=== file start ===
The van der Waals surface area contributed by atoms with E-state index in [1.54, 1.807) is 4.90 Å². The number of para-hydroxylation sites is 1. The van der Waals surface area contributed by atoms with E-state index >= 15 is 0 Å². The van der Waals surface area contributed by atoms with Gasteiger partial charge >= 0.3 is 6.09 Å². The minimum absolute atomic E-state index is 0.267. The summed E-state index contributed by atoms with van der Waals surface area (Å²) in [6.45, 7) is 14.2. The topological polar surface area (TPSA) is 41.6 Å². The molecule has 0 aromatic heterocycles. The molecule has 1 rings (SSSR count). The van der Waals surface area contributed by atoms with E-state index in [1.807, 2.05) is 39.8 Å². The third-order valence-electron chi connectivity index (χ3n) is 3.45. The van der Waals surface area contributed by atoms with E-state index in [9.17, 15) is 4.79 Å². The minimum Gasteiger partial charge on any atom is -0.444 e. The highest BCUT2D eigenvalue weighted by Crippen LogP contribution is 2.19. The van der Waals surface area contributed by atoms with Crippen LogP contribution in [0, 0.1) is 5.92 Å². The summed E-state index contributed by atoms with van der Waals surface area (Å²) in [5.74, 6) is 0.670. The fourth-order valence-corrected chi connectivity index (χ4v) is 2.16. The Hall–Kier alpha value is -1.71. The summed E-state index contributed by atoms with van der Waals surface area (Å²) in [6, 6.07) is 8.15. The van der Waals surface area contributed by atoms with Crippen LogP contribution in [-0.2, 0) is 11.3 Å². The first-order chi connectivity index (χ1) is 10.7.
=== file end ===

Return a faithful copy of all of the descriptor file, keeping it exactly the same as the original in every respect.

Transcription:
The van der Waals surface area contributed by atoms with E-state index in [1.54, 1.807) is 4.90 Å². The number of para-hydroxylation sites is 1. The van der Waals surface area contributed by atoms with E-state index >= 15 is 0 Å². The van der Waals surface area contributed by atoms with Gasteiger partial charge >= 0.3 is 6.09 Å². The minimum absolute atomic E-state index is 0.267. The summed E-state index contributed by atoms with van der Waals surface area (Å²) in [6.45, 7) is 14.2. The topological polar surface area (TPSA) is 41.6 Å². The molecule has 0 aromatic heterocycles. The molecule has 1 rings (SSSR count). The van der Waals surface area contributed by atoms with E-state index in [1.807, 2.05) is 39.8 Å². The third-order valence-electron chi connectivity index (χ3n) is 3.45. The van der Waals surface area contributed by atoms with E-state index in [9.17, 15) is 4.79 Å². The minimum Gasteiger partial charge on any atom is -0.444 e. The highest BCUT2D eigenvalue weighted by Crippen LogP contribution is 2.19. The van der Waals surface area contributed by atoms with Crippen LogP contribution in [0, 0.1) is 5.92 Å². The summed E-state index contributed by atoms with van der Waals surface area (Å²) in [5.74, 6) is 0.670. The fourth-order valence-corrected chi connectivity index (χ4v) is 2.16. The Hall–Kier alpha value is -1.71. The summed E-state index contributed by atoms with van der Waals surface area (Å²) in [6, 6.07) is 8.15. The van der Waals surface area contributed by atoms with Crippen LogP contribution in [-0.2, 0) is 11.3 Å². The first-order chi connectivity index (χ1) is 10.7.